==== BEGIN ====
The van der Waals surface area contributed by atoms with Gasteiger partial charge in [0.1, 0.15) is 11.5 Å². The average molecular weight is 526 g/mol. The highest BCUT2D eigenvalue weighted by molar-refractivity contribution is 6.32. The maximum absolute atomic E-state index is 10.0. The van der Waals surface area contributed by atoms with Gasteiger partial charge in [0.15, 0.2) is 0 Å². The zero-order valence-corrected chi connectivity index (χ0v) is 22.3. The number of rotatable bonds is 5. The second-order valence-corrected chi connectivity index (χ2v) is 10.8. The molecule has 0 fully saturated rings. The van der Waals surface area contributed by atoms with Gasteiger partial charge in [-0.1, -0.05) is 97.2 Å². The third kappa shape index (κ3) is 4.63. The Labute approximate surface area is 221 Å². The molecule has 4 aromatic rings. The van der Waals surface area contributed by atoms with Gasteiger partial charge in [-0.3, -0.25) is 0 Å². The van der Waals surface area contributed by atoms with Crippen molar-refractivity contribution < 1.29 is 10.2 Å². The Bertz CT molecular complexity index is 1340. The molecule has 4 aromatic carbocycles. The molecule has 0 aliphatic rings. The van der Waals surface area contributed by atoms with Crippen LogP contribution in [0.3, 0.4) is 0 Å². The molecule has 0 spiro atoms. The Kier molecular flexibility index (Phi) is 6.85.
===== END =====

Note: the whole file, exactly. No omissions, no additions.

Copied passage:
The van der Waals surface area contributed by atoms with Gasteiger partial charge in [0.1, 0.15) is 11.5 Å². The average molecular weight is 526 g/mol. The highest BCUT2D eigenvalue weighted by molar-refractivity contribution is 6.32. The maximum absolute atomic E-state index is 10.0. The van der Waals surface area contributed by atoms with Gasteiger partial charge in [0.15, 0.2) is 0 Å². The zero-order valence-corrected chi connectivity index (χ0v) is 22.3. The number of rotatable bonds is 5. The second-order valence-corrected chi connectivity index (χ2v) is 10.8. The molecule has 0 fully saturated rings. The van der Waals surface area contributed by atoms with Gasteiger partial charge in [-0.1, -0.05) is 97.2 Å². The third kappa shape index (κ3) is 4.63. The Labute approximate surface area is 221 Å². The molecule has 4 aromatic rings. The van der Waals surface area contributed by atoms with Gasteiger partial charge in [-0.3, -0.25) is 0 Å². The van der Waals surface area contributed by atoms with Crippen molar-refractivity contribution < 1.29 is 10.2 Å². The Bertz CT molecular complexity index is 1340. The molecule has 4 aromatic carbocycles. The molecule has 0 aliphatic rings. The van der Waals surface area contributed by atoms with Crippen LogP contribution in [0.3, 0.4) is 0 Å². The molecule has 0 spiro atoms. The Kier molecular flexibility index (Phi) is 6.85.